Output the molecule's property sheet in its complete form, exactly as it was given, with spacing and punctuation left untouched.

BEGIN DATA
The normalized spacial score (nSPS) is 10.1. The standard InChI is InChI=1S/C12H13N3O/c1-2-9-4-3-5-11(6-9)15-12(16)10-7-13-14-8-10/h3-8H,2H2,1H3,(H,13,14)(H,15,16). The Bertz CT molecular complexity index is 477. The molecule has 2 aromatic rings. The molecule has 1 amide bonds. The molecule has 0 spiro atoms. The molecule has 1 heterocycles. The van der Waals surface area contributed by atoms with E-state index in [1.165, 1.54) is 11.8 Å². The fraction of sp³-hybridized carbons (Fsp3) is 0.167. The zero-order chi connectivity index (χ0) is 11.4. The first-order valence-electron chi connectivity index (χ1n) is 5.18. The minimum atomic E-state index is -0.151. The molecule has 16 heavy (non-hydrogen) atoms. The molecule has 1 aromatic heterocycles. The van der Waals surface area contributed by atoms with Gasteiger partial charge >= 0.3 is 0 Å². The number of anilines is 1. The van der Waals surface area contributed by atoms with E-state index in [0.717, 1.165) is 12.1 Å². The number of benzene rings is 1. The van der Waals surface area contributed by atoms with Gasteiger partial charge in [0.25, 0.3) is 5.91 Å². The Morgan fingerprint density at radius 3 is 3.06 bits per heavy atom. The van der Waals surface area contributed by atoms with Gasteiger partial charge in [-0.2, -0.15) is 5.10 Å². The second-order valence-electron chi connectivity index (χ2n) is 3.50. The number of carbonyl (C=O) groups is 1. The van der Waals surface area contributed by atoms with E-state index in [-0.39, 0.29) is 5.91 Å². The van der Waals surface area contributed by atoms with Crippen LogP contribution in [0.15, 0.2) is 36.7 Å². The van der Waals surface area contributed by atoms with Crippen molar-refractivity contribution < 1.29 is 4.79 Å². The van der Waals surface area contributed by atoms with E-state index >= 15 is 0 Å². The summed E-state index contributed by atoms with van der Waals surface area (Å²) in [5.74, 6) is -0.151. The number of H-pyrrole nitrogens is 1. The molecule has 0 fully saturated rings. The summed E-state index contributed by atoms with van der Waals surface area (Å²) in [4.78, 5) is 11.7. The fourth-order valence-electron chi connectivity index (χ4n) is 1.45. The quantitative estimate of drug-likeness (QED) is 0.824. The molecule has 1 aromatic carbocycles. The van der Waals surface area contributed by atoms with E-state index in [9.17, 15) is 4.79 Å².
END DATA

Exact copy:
The normalized spacial score (nSPS) is 10.1. The standard InChI is InChI=1S/C12H13N3O/c1-2-9-4-3-5-11(6-9)15-12(16)10-7-13-14-8-10/h3-8H,2H2,1H3,(H,13,14)(H,15,16). The Bertz CT molecular complexity index is 477. The molecule has 2 aromatic rings. The molecule has 1 amide bonds. The molecule has 0 spiro atoms. The molecule has 1 heterocycles. The van der Waals surface area contributed by atoms with E-state index in [1.165, 1.54) is 11.8 Å². The fraction of sp³-hybridized carbons (Fsp3) is 0.167. The zero-order chi connectivity index (χ0) is 11.4. The first-order valence-electron chi connectivity index (χ1n) is 5.18. The minimum atomic E-state index is -0.151. The molecule has 16 heavy (non-hydrogen) atoms. The molecule has 1 aromatic heterocycles. The van der Waals surface area contributed by atoms with Gasteiger partial charge >= 0.3 is 0 Å². The number of anilines is 1. The van der Waals surface area contributed by atoms with E-state index in [0.717, 1.165) is 12.1 Å². The number of benzene rings is 1. The van der Waals surface area contributed by atoms with Gasteiger partial charge in [0.25, 0.3) is 5.91 Å². The Morgan fingerprint density at radius 3 is 3.06 bits per heavy atom. The van der Waals surface area contributed by atoms with Gasteiger partial charge in [-0.2, -0.15) is 5.10 Å². The second-order valence-electron chi connectivity index (χ2n) is 3.50. The number of carbonyl (C=O) groups is 1. The van der Waals surface area contributed by atoms with E-state index in [-0.39, 0.29) is 5.91 Å². The van der Waals surface area contributed by atoms with Crippen LogP contribution in [0.15, 0.2) is 36.7 Å². The van der Waals surface area contributed by atoms with Crippen molar-refractivity contribution < 1.29 is 4.79 Å². The van der Waals surface area contributed by atoms with E-state index >= 15 is 0 Å². The summed E-state index contributed by atoms with van der Waals surface area (Å²) in [5.74, 6) is -0.151. The number of H-pyrrole nitrogens is 1. The molecule has 0 fully saturated rings. The summed E-state index contributed by atoms with van der Waals surface area (Å²) in [4.78, 5) is 11.7. The fourth-order valence-electron chi connectivity index (χ4n) is 1.45. The quantitative estimate of drug-likeness (QED) is 0.824. The molecule has 1 aromatic carbocycles. The van der Waals surface area contributed by atoms with E-state index in [9.17, 15) is 4.79 Å².